By Scott Reeder -
Mark Janus is a David ready to take on a Goliath.
You’ve probably never heard of Mark. He’s just an Ordinary Joe tucked away in a non-descript government building in Springfield. But soon his name may become well-known throughout the United States.
He doesn’t believe any government worker should be forced to pay money to a union that they don’t agree with. So, he is suing the American Federation of State County and Municipal Employees.
You see, Mark is represented by AFSCME against his will. In order to keep his job, he has to pay them a chunk of his pay check.
It’s not fair. But it’s just the way it is.
Earlier this year, a California teacher named Rebecca Friedrichs made the same argument before the U.S. Supreme Court.
I sat through the arguments. Based on the questions being asked by the justices, it looked like the majority of members of the high court agreed with her.
And then Justice Antonin Scalia died.
The court ended up deadlocked with a four-four vote and failed to issue an opinion.
So whoever President Donald Trump appoints to replace Scalia will likely cast the deciding vote.
Trump has said he will appoint someone sharing the views of Scalia. And the next case in the queue is Janus’, which is pending before the U.S. Seventh Court of Appeals.
Jacob Huebert, the Chicago-based attorney for Janus, said he anticipates losing before that court, but is pushing the case because they want the U.S. Supreme Court to consider it. Huebert leads the Liberty Justice Center, a non-profit law firm pushing free-market causes.
Considering it only takes four justices to put a case before the high court, and four justices voted with Friedrichs, it’s likely Janus will be the next case considered.
If the high court rules in his favor, anyone who works for any unit of local, state or federal government anywhere in the United States would no longer have to pay unions anything.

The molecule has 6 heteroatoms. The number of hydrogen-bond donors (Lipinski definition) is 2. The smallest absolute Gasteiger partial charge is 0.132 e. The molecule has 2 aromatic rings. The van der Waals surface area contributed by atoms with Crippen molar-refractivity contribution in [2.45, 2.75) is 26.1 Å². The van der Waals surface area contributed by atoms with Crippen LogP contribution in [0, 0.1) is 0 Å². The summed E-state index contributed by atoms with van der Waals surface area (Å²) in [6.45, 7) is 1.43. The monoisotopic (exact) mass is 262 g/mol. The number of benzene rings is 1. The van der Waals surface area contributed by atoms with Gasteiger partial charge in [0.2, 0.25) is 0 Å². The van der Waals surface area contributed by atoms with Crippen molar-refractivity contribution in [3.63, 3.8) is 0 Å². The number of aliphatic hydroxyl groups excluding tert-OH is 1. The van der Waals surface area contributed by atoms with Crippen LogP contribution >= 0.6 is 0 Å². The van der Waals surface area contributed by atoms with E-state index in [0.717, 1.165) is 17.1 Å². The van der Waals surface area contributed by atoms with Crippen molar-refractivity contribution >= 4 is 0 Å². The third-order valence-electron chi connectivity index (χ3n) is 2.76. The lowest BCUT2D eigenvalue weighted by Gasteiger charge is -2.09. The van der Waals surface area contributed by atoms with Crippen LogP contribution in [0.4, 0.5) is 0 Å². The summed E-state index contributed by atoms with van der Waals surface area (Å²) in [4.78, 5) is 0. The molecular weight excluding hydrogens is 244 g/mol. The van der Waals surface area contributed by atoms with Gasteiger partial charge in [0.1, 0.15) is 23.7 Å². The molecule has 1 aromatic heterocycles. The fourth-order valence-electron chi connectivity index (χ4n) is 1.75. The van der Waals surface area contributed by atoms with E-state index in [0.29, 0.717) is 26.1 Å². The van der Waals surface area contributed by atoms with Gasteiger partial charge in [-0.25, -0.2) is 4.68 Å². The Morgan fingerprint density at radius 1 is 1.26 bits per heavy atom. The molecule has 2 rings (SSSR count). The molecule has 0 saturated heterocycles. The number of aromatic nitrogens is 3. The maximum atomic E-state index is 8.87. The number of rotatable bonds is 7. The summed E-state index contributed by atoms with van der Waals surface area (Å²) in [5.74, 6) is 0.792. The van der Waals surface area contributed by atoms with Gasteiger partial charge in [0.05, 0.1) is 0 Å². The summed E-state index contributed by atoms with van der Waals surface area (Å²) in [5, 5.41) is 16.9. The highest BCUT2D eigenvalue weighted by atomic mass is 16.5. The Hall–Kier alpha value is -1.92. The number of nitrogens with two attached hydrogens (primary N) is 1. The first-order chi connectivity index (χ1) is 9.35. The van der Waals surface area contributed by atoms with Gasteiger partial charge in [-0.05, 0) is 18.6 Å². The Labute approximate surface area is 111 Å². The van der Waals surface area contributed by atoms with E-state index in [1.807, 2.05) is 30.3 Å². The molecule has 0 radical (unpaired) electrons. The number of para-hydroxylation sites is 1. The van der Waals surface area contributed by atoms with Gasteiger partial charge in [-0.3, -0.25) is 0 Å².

They could choose to, but they wouldn't have to.
Why just government workers? Because everything government does is political.
And, in political matters, free speech is paramount.
Chief Justice John Roberts asked the California solicitor general who argued against Friedrichs' position to give an example of "non-political speech" that the union negotiates at the bargaining table.
The example David Frederick, a lawyer for unions involved in the case, gave was mileage reimbursement rates.
But Roberts countered that even that constitutes political speech because it deals with how tax dollars should be spent.
"Everything that is collectively bargained with the government is within the political sphere," added Justice Antonin Scalia.
In half of the states, workers are already protected from compulsory unionism.
But in states like Illinois, New York and California, which lack right-to-work laws, if Janus prevails before the high court it would give government workers in all states the freedom to choose whether to give their money to a union.
No one should be forced to fund a group they don’t agree with.
And every worker should be free to choose.
Scott Reeder is a veteran statehouse journalist. He works as a freelance reporter in the Springfield area and can be reached at ScottReeder1965@gmail.com.